Volunteers are essential to carry out the pandemic pivot, which has been in place since spring when Seattle was one of the first cities in the country to be badly hit by the virus.
The University District Food Bank in Seattle has evolved into a personal shopping model over time … [+]
Private First Class Josh Valerio and Private First Class Roty Kpa, members of the Washington … [+]
Volunteer Peg Curtin prepares food for delivery to people in need at the university … [+]
Since the health crisis started last spring, millions of Americans have been unemployed and struggling to pay bills and buy groceries. This fall it was widely reported that more than 8 million people had slipped into poverty. According to government reports, by the end of the year the US will see the largest increase in poverty since the 1960s.
Organizations like the University District Food Bank suddenly faced new challenges. There was concern that the annual fall auction, the main fundraiser, would be negatively affected. Over the past several years, restaurants, grocers, breweries, and wineries across the state of Seattle had donated generously to the event.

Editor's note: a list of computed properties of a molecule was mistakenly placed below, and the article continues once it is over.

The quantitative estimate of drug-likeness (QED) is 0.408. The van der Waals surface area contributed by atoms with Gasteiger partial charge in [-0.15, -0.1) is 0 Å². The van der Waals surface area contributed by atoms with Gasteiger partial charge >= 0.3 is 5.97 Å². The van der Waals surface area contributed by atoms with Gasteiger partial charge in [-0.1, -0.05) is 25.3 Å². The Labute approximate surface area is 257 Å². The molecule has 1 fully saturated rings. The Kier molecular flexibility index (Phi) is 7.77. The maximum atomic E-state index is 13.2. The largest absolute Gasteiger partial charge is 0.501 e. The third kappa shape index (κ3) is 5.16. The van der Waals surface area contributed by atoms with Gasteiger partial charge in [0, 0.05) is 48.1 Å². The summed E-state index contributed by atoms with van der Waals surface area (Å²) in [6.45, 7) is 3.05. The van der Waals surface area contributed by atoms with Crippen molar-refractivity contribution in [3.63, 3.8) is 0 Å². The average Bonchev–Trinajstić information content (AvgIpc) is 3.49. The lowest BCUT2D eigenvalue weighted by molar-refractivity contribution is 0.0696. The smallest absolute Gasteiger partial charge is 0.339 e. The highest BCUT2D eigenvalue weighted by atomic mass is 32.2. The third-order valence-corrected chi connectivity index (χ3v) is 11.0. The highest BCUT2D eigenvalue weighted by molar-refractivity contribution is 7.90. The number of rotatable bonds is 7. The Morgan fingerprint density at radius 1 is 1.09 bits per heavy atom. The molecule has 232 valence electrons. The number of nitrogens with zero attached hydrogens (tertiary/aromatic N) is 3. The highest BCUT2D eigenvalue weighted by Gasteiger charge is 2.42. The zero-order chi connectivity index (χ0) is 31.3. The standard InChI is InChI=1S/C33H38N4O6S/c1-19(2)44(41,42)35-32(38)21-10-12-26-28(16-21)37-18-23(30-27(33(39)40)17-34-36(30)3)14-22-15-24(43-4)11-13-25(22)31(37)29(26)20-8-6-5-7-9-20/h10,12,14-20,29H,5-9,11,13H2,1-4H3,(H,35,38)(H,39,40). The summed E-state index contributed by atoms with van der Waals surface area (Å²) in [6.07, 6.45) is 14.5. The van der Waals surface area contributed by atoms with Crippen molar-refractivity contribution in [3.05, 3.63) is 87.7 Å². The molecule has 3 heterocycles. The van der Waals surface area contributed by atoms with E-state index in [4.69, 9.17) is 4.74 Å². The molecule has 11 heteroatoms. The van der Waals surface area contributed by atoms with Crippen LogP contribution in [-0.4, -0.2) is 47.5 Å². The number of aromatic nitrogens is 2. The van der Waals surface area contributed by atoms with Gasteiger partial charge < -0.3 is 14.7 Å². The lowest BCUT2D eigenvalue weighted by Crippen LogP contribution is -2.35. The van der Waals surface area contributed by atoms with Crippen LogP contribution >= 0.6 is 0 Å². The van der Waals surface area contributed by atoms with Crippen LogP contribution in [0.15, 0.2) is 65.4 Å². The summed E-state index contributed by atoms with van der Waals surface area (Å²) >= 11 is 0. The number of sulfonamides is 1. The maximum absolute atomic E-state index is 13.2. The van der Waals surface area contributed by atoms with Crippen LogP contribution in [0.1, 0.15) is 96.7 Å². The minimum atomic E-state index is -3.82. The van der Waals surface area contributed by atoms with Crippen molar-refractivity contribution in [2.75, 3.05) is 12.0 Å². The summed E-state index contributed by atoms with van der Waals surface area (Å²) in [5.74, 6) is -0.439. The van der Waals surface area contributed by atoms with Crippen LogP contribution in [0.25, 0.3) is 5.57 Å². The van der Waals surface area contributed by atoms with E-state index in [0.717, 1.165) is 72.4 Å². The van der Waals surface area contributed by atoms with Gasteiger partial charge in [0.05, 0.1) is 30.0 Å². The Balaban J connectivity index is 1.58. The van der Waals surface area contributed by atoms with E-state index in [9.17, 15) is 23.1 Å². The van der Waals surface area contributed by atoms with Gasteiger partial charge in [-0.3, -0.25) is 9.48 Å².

As many of these companies struggled to stay afloat, many remained committed to making a contribution. The virtual event – complete with a meal from Cameron Catering, a loyal partner – was a hit. More than $ 240,000 was raised.
Tom Douglas, the city’s most successful restaurateur, was one of those who continued the tradition of donation: “The distribution of emergency food is part of the fabric of our neighborhoods and represents the courtesy of our society. We are proud to be part of this network, and now that many of our former employees rely on services from places like the University District Food Bank, we have redoubled our efforts to be part of a much-needed hunger solution. ”
Among the numerous adjustments made by this organization, none has been more effective than expanding its home delivery option. Weekly numbers have doubled since the beginning of the pandemic. Up to 500 orders are delivered per week.